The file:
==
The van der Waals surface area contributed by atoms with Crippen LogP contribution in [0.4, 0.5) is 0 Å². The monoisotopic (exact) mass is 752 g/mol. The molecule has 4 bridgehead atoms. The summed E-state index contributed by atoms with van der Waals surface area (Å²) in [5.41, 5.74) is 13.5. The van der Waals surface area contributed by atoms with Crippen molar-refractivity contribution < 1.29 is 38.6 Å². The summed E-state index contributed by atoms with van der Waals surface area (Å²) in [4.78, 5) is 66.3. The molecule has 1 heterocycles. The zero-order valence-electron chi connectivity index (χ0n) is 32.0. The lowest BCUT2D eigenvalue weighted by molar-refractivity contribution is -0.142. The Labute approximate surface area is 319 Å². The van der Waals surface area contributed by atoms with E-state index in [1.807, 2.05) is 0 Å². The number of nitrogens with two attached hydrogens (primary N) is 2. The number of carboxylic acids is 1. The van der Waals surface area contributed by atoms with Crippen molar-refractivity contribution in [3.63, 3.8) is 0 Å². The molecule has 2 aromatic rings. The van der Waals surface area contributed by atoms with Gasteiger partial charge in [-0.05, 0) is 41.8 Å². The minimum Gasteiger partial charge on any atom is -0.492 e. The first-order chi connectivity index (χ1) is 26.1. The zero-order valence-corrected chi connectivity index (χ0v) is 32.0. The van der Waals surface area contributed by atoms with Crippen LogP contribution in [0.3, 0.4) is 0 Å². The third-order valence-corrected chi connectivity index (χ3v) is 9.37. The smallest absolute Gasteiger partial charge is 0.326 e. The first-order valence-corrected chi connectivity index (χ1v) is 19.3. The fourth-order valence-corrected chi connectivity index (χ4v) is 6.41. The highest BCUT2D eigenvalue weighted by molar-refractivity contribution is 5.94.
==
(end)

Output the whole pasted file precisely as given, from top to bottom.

The van der Waals surface area contributed by atoms with Crippen LogP contribution in [0.4, 0.5) is 0 Å². The monoisotopic (exact) mass is 752 g/mol. The molecule has 4 bridgehead atoms. The summed E-state index contributed by atoms with van der Waals surface area (Å²) in [5.41, 5.74) is 13.5. The van der Waals surface area contributed by atoms with Crippen molar-refractivity contribution < 1.29 is 38.6 Å². The summed E-state index contributed by atoms with van der Waals surface area (Å²) in [4.78, 5) is 66.3. The molecule has 1 heterocycles. The zero-order valence-electron chi connectivity index (χ0n) is 32.0. The lowest BCUT2D eigenvalue weighted by molar-refractivity contribution is -0.142. The Labute approximate surface area is 319 Å². The van der Waals surface area contributed by atoms with E-state index in [1.807, 2.05) is 0 Å². The number of nitrogens with two attached hydrogens (primary N) is 2. The number of carboxylic acids is 1. The van der Waals surface area contributed by atoms with Crippen molar-refractivity contribution in [3.63, 3.8) is 0 Å². The molecule has 2 aromatic rings. The van der Waals surface area contributed by atoms with Gasteiger partial charge in [-0.05, 0) is 41.8 Å². The minimum Gasteiger partial charge on any atom is -0.492 e. The first-order chi connectivity index (χ1) is 26.1. The zero-order valence-corrected chi connectivity index (χ0v) is 32.0. The van der Waals surface area contributed by atoms with Crippen LogP contribution in [0.3, 0.4) is 0 Å². The third-order valence-corrected chi connectivity index (χ3v) is 9.37. The smallest absolute Gasteiger partial charge is 0.326 e. The first-order valence-corrected chi connectivity index (χ1v) is 19.3. The fourth-order valence-corrected chi connectivity index (χ4v) is 6.41. The highest BCUT2D eigenvalue weighted by molar-refractivity contribution is 5.94.